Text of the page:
Brexit next steps: The five big holes Britain needs to fill to make Brexit work

Alastair Campbell clashes with Anita Boateng on Brexit

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The Government realised its Brexit deal on January 1 this year, prizing the UK from the EU’s remaining rules after years of negotiations. People have since felt the sting of leaving the bloc, however, with arguments developing over fishing quotas, countrywide shortages, and more. These make up a significant portion of the issues now plaguing several sectors in the UK, and it could take some time to smooth them over.

Supply chain

Brexit, combined with the Covid pandemic, has introduced a significant strain on the British supply chain.

A new shortage of HGV drivers has come amid testing stalled by COVID-19 and EU-based hauliers choosing to stay in their home countries after Brexit for the same reason.

Estimates show 14,000 left the country following Brexit, only 600 of whom have opted to return.

Many employers now face the need to raise salaries of their existing drivers to avoid losing more, and the Government must attempt to fast-track incoming applications.

Northern Ireland

Northern Ireland, a UK home nation that borders independent and the EU-based Republic of Ireland, was subject to the Northern Ireland Protocol post-Brexit.

The protocol allowed the nation to exit the EU alongside the rest of the UK and avoid a hard land border that risked upsetting an already fragile peace upheld by the Good Friday Agreement.

Riots have since broken out in some parts of the country, and Northern Ireland’s local government has come out against the latest arrangement.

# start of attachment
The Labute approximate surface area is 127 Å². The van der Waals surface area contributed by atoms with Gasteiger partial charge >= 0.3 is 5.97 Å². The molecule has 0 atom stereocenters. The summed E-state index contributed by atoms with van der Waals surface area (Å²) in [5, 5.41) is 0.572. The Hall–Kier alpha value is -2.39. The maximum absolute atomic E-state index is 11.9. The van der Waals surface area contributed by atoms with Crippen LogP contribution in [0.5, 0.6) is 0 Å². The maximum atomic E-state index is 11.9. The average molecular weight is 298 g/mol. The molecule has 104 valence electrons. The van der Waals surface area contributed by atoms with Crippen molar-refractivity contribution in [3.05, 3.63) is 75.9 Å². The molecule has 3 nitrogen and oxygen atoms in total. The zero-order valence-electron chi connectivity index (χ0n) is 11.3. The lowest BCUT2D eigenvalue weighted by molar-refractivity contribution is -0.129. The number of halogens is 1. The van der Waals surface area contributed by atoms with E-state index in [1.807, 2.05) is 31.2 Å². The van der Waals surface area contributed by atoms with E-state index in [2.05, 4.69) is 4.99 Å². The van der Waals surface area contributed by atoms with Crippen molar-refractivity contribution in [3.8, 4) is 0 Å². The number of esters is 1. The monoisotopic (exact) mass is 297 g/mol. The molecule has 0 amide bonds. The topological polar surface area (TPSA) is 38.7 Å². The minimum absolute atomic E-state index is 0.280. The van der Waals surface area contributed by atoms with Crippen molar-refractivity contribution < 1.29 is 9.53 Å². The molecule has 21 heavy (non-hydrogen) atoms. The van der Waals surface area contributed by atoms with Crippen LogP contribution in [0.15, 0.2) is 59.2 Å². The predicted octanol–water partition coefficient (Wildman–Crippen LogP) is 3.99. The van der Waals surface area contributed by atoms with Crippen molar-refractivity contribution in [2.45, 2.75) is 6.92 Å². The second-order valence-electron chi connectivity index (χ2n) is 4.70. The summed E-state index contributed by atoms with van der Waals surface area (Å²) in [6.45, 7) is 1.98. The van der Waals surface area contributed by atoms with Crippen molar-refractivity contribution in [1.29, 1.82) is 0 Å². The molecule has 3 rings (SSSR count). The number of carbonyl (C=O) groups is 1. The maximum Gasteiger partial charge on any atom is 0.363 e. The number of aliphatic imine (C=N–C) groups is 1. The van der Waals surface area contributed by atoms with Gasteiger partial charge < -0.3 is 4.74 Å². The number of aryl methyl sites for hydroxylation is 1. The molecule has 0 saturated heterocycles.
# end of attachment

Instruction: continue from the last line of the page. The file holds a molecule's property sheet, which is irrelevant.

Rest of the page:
The Democratic Unionist Party’s (DUP) latest leader, Sir Jeffrey Donaldson, has called on ministers in Westminster and Brussels to drop the protocol.

He has previously proposed removing the protocol to “protect the internal UK market” it splits via the Irish Sea.


Cutting ties with the EU was a question of giving the UK some independence, Brexit advocates have declared.

But the vote has led to growing animosity across the English Channel, with lingering aggression complicating remaining negotiations.

Chief negotiator Lord Frost wants the bloc to accept a “substantial and significant change” to the deal.

He told attendees at the British-Irish Association conference in Oxford that the current negotiating process could cause a “cold mistrust”.

The fraught state of the relationship is “holding back the potential for a new era of co-operation between like-minded states”, he added.

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Fishing has anchored many Brexit voters since 2016, with many fishermen decrying quotas they believed skewed in favour of the EU.

But industry bodies have since declared the resulting fishing deal “sold out” British fishermen.

Barrie Deas, chief executive of The National Federation of Fishermen’s Organisations, argued it had triggered a “fall from grace” for the industry.

Speaking to the Reuters news agency, Mr Deas said quotas had changed, but only “at the margins”.

He added the ultimate deal offered to fishermen landed far away from the “sea of opportunity” sold to those in his organisation.


One of the EU’s best-known advantages was Freedom of Movement, which allowed near-frictionless travel between nations within its bounds.

Since the UK has left its sphere, people travelling to EU destinations including Spain, Italy, or Greece must secure travel visas.

These apply to holidaymakers and those looking for permanent stays.

British students have had a tough time recently, with many of those on foreign language courses struggling to get visas approved for the move across the channel.

Their applications have seen significant delays, with little explanation as to why.

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